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When's the last time you saw a six-foot point guard rank in his league's top 10 in rebounding? Youngstown State's Kendrick Perry ranked top six in scoring, assists, steals and free-throw percentage among Horizon League players, but his impressive 5.5 rebounds per game also came in 10th.
Perry should have gotten a bit of national shine after leading the Penguins to a November upset of Georgia, but his team staggered through an inconsistent season. Still, YSU reached the CIT, which constituted the program's first-ever postseason appearance.
For his part, Perry carded 10 games of 20 points and a pair of double-doubles en route to his second straight first-team All-Horizon selection. After missing four late-season games, Perry returned strong by averaging 20.7 points and seven rebounds. That included scoring 31 and outdueling Oakland gunner Travis Bader in a CIT win.
The Penguins return five of their top seven scorers, and Perry will lead the march. Horizon League powers Valparaiso and Detroit both lost major stars, and the race could be more open than usual.
16. Corey Hawkins, UC Davis
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If UCSB's Alan Williams isn't going to win Big West Player of the Year, look for UC Davis guard Corey Hawkins to stake his claim to the award. Hawkins finished his first year at UCD as one of only 16 players in America to average 20 points per game.
His scoring wasn't a Marshall Henderson-esque barrage of pure volume, either. Hawkins was a 60 percent true shooter as a redshirt sophomore, including 40 percent from three-point range and 84 percent from the foul line.
Want more? How about 5.6 rebounds, 3.3 assists and 1.5 steals per game? Hawkins crushed the notion of jet lag in his trip to Hawaii, hanging 40 points and 12 rebounds on the Warriors and making 8-of-9 three-pointers in the process.
Hawkins has certainly found a home since transferring from Arizona State, and he forms the Big West's most dangerous backcourt with fellow snipers Ryan Sypkens and Tyler Les. The Aggies return last season's top four scorers and can make the Big West a fun league to watch this season.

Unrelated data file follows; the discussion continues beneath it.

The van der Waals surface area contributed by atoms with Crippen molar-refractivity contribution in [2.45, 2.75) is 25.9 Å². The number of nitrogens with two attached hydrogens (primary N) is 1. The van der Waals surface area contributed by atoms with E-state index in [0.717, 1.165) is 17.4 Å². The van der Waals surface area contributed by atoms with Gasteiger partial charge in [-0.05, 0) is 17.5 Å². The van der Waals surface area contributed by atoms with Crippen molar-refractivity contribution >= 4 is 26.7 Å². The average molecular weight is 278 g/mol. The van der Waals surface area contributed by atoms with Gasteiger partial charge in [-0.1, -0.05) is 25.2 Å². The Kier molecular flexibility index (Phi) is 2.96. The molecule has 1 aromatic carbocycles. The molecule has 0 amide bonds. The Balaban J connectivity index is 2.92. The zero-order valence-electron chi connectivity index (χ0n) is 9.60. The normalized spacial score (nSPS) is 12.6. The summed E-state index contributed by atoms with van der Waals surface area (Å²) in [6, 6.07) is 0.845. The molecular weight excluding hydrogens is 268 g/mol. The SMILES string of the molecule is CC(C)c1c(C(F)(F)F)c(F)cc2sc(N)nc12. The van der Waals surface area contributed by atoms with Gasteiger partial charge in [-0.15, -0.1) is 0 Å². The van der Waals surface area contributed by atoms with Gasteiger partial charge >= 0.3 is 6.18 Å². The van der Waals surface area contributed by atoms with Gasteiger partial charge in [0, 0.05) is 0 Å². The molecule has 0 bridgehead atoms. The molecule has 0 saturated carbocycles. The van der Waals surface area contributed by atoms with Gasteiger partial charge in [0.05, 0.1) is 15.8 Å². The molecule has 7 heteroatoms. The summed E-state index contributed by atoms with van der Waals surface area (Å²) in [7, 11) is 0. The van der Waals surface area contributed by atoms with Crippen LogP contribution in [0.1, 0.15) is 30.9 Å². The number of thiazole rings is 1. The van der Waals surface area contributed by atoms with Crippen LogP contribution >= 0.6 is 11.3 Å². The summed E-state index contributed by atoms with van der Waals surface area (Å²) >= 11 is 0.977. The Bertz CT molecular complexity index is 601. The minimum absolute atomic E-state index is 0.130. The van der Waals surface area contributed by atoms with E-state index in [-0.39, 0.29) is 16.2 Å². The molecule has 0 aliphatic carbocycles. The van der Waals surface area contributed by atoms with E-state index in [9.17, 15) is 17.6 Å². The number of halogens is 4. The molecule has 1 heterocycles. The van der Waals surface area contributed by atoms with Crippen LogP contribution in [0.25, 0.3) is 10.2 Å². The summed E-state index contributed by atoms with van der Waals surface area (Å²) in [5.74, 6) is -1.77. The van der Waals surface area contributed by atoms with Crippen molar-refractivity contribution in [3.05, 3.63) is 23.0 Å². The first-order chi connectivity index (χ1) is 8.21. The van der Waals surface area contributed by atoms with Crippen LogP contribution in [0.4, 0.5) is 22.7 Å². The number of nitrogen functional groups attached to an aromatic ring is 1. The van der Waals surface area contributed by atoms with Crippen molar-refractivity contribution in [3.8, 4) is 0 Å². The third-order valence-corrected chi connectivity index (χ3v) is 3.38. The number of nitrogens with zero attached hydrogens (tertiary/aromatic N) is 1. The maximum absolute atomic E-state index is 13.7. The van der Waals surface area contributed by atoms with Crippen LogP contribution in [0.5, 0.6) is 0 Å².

15. R.J. Hunter, Georgia State
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In his freshman season at Georgia State, guard R.J. Hunter was everything advertised and then some.
The 6'5" son of head coach Ron Hunter arrived with a reputation as a scorer, and his 17.0 PPG verified that billing. He was disruptive on the opposite end as well, pulling nearly two steals per game.
Where Hunter surprised observers may have been on the glass. A player whose listed weight of 185 pounds is considered highly generous, Hunter pulled more than five rebounds per game, including a double-double in his debut at Duke.
Hunter broke the 20-point barrier 12 times, with the high-water mark being a 38-point explosion against Old Dominion. He was named CAA rookie of the year, first-team all-conference and a Kyle Macy Freshman All-American for his efforts.
The Panthers return two other double-figure scorers in point guard Devonta White and forward Manny Atkins while also adding former N.C. State and Kentucky point guard Ryan Harrow.
Hunter may not see as many looks at the basket during GSU's maiden voyage in the Sun Belt Conference, but the ones he gets should be even better than the ones he saw as a freshman. The Harrow addition will draw a few more curious eyeballs, and Hunter should take advantage of the new attention.
14. Elfrid Payton, Louisiana-Lafayette
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The odds are good that the casual fan scanning the roster of the USA's Under-19 World Championships team did a double take halfway down. Sprinkled in with players from Florida, Syracuse, Louisville and Duke were a few of the elite high school recruits...
...and Elfrid Payton, a 6'3" guard from Louisiana? Not Louisiana State of the SEC, mind you, this is Louisiana—more popularly called Louisiana-Lafayette—of the Sun Belt Conference.
At those World Championships, Payton was one of only three players to start all nine games, the others being Tennessee's Jarnell Stokes and Louisville's Montrezl Harrell. He tied for third on the team with 19 assists and came in second with 21 steals, adding 6.1 points per game on top of that.
Payton had already proved he could play against tough competition, outplaying Michigan State's Keith Appling in a narrow three-point loss at the Breslin Center last November.
He averaged 19 points, six rebounds and eight assists in three wins over a mercurial North Texas team, led by NBA second-round pick Tony Mitchell. Payton also fell one rebound short of a triple-double against FIU in January.
For the season, Payton finished third in the Sun Belt in scoring while leading in assists and steals.
Some of his weaker shooting games came against teams like Middle Tennessee and Florida Atlantic, both of whom have departed for Conference USA. With fellow double-figure scorers Bryant Mbamalu and Shawn Long returning, the Ragin' Cajuns should be a team to watch, even if that casual fan only tunes in to check out the guy who somehow went with America's best to Prague.
13. Chase Fieler, Florida Gulf Coast